The continued challenges with the pandemic may be an opportunity to change both the local industry and Med-Tech Sector
by Muhammad Hamid Zaman
The continued challenges with the pandemic have hit the economies hard. The impact on lives and livelihoods is real, and millions will require real support to put the pieces of their lives back. While many traditional industries have taken a serious blow, other industries are reporting both high growth and robust demand for months and years to come. Medical technologies — ranging from disposable rapid diagnostics to hospital equipment like ventilators — are not just in need right now, but are going to be needed in the foreseeable future. Recent industry data suggests the growth in medical technologies is the highest it has been for decades and biomedical technologies are going to be among the most rapidly growing industries in the next five years.
Pakistan, unfortunately, has not done well in hardware innovation in general, and medical devices in particular. Nearly all rapid diagnostics, which are essential for higher and rapid testing and safe reopening of the country, are imported. So are the machines that are required to read and analyse the tests. There is some interest in creating ventilators, but those are not new innovations and are mostly based on existing (off-patent) designs. Finally, limited manufacturing capacity means that even if we had innovators come up with novel designs, the cost of manufacturing would make our technologies far more expensive than what is already available in the international market.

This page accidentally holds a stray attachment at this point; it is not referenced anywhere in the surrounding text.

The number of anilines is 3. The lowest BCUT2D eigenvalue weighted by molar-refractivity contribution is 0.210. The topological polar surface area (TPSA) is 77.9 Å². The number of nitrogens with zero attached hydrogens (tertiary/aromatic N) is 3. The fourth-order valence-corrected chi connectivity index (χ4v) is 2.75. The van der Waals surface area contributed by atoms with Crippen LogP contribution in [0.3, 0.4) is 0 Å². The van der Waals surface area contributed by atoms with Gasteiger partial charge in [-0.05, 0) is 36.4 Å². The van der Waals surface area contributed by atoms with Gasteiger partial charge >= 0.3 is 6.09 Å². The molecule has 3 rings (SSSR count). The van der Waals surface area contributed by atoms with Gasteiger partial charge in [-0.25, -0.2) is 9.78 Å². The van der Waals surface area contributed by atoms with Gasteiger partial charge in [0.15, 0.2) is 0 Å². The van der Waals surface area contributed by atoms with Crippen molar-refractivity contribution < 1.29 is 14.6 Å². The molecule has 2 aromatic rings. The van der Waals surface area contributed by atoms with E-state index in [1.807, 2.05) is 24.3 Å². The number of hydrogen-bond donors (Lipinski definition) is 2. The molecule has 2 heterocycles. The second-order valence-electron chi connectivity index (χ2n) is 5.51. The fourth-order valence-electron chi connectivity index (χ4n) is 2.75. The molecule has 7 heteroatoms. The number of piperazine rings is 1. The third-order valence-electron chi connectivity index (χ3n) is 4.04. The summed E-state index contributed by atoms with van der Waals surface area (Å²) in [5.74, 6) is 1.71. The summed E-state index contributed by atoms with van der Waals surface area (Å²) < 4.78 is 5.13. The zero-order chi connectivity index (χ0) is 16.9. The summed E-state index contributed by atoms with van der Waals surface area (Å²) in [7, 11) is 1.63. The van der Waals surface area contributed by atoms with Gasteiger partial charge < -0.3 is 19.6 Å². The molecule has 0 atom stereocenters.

Given these realities, what is it that we can do in Pakistan? There are three things that I have heard from industry leaders in med-tech when I asked them about the opportunities in Pakistan. First is demand creation. In part this already exists because of the pandemic but a lot more can be done. For example, while Pakistan follows the WHO guidelines of essential medicines, it has not done the same for essential diagnostics (a list that WHO came up with nearly two years ago). A national essential diagnostics list would require hospitals to have a number of technologies available at all times, thereby protecting vulnerable lives on one end, and creating a demand for technologies.
Second is quality control. One of the reasons hospitals and institutions opt for international products is because there are no national alternatives available. But this is only part of the problem. The second part has to do with a general sense of trust associated with foreign companies and a sense of anxiety about local brands. A stronger, transparent and robust quality control system that would be run by non-partisan professionals (and not career bureaucrats with little training in medical technologies) would be the first step in ensuring that quality would not be compromised. This needs to be backed up by real action against those who fail to comply with quality standards, and an incentive for those who do.
Third — and perhaps most importantly — a recognition that any technology, including medical technology, does not come into being in a vacuum. It requires investment in basic science and basic research, the foundation on which the industry can develop and thrive. Separating technology from basic science and basic research leads to our innovators playing catch-up, or simply copying what already exists. That is neither sustainable nor particularly attractive for innovators.
Beyond creating our own, there is also an opportunity to partner with those who have been in the business for sometime and are looking to expand in new markets. My biomedical engineering students, as they graduate, are often asked by large companies if they would be interested in expanding businesses in Asia. Pakistan is never mentioned, citing the three reasons of local demand, regulation and disconnect in education. The pandemic may be an opportunity to change both the local industry and the international perceptions.
Originally published at tribune